"The Root of the Problem". Or as it might as well be called, "Captain Twilight and the Equestriateers". Have your peaceful protest picket signs ready -- this one's a doozy. (Warning: Spoilers ahead!)


  • Characterization
  • Pacing
  • Deer characters
  • Artwork and backgrounds
  • Comedic moments


  • Part 1 may feel like a rehash of S4E1
  • Heavy-handed environmentalist message
  • Deer come across as hypocritical
  • Very black-and-white in conflict approach (especially in #28)
  • Some plotlines are completely dropped by Part 2

Living vines from the Everfree Forest are taking over Ponyville! ...Wait. Where have I seen this before? Yeah, if you've seen the season four premiere, this might sound like familiar territory. Rest assured, the reason for the Everfree's encroachment this time around is much different and much stupider. While Princess Celestia deals with the problem in Canterlot (a proactive change of pace), she tells our pony heroes to seek out the "Heart of the Forest" for help.


But as we've learned time and again, one does not simply walk into Everfree. One mad forest dash later, we're introduced to Prince Bramble of the Elves-- I mean, deer. Our heroes have to cross a ravine to reach the Heart of the Forest. What does Twilight do? Make a bridge out of a tree. What does Bramble do? This.


And thus we come to the first major (or minor, depending on your point of view) problem with this story arc: the message of environmentalism. I'll touch more on this later, as it isn't as bad here but gets worse as the story progresses.

Let me be clear though: the deer characters are a very interesting addition. They have their own nature-based magic, and their forest home of Thicket is gorgeous. Plus, with how expansive the Everfree Forest is, it's not much of a stretch of the imagination (for me at least) that this city has gone unnoticed until now.

Anyway... So what exactly is it that's causing the Everfree to spread across Equestria? It's... the deer. Oh. Okay. Then why are they doing it? Because a corporate business minotaur is tearing down forest trees to make way for an amusement park.


Yeah, returning to this story arc's first problem mentioned above, it's all about protecting the environment and nature and the animals... You get the picture. It's easy to draw comparisons between this and other shows with heavy-handed environmentalist messages like Captain Planet.


And it's very black-and-white in its conflict approach too. Well-to-Do and his cohorts are very much the villains of this story -- no two ways about it, no room for interpretation.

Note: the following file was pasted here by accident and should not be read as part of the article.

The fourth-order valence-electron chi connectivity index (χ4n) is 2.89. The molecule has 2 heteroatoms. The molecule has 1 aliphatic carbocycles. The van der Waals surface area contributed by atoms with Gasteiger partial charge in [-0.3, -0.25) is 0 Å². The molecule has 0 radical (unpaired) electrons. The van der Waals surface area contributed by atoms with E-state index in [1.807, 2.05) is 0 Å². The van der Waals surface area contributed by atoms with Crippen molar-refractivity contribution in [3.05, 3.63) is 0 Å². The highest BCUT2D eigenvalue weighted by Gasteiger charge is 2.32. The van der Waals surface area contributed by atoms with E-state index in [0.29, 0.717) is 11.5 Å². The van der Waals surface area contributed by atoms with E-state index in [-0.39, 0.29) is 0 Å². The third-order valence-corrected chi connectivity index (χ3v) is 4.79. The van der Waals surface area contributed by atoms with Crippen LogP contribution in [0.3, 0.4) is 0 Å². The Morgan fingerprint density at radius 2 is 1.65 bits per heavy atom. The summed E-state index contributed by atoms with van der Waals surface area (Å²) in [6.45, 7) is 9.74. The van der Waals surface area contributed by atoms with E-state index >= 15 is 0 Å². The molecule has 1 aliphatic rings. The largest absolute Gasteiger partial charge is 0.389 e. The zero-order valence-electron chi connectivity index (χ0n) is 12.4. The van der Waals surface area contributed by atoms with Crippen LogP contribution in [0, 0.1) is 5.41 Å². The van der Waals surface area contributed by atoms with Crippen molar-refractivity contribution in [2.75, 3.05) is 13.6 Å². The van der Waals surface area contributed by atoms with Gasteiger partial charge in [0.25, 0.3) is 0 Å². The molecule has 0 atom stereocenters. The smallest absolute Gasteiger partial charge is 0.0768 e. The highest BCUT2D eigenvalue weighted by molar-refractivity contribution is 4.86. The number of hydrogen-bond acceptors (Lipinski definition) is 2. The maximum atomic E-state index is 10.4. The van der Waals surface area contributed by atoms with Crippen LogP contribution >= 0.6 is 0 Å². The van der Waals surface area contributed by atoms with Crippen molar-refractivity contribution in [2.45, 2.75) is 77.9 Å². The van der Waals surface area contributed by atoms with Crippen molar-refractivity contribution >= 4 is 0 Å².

The problem is that the deer don't come out looking very sympathetic either, at least in Part 1.


Well-to-Do is the one tearing down forestation with his bulldozers. So why are Ponyville and the rest of Equestria the targets of King Aspen's retaliation? Plus, having Bramble chew Twilight out for "evicting animals from their home" and following it up with this only makes the deer come off as hypocritical -- they're doing the exact same thing with their vines.

And once again, being royalty is treated as an afterthought, as Well-to-Do makes sure that King Aspen's messages to Celestia don't reach her, and he flat out ignores Twilight's demands. What's worse is that, like The Good, the Bad and the Ponies, it treats the villains' actions as completely lawful.


What kind of legal system is this?! Ugh.

Anyway, by the time Part 2 starts, at least we're given some semblance of logic on Aspen's part as Well-to-Do is effectively killing whatever ground he bulldozes, so the deer's magic can't make plants grow. The ponies toss different ideas around, like giving the deer some Ponyville land, peaceful protests, boycotting... These go about as well as you'd expect. At this point, Aspen abandons all pretense of negotiating and is about ready to declare war.

But wouldn't you know it? Those healthy, organic smoothies that Well-to-Do plans to sell when the amusement park opens? They can make plants grow! That's... overly convenient.

But oh, no! Well-to-Do's captured Bramble! And he'll only let him go if Aspen basically signs himself over into Well-to-Do's servitude. Like I said, black-and-white. If there were any redeeming qualities about Well-to-Do (before this point, he was still a bit of a clown), this part effectively kills it.

So the ponies and deer are like, "You know what? Nuts to this. Let's just start throwing punches."


And I'm not gonna lie: this is where the story finally gets entertaining. The ponies and deer amass an army of animals and monstrous creatures and lead an assault on Well-to-Do's compound. And it... is... amazing. (For about two pages, but still.) They knock over barrels of Well-to-Do's organic smoothie mix, the plants grow back, the construction site is destroyed, and Well-to-Do is thwarted. Yaaaaay.

Oh, yeah, and this happens.


(Don't worry, he's fine.)

And how do we wrap up this adventure in environmentalism? A mediocre joke. Appropriate.

This story arc is very much a mixed bag, but overall an improvement over the previous one. There's certainly some entertainment to be had -- characterization is an improvement, and the deer are an interesting bunch -- but a lot of it relies on questionable Equestrian legality and the occasional toss-around of the idiot ball. I feel that if the conflict wasn't presented so matter-of-factly (if both sides had equally understandable viewpoints and issues), it would've been a much more compelling and enjoyable story.

Final Score: 7/10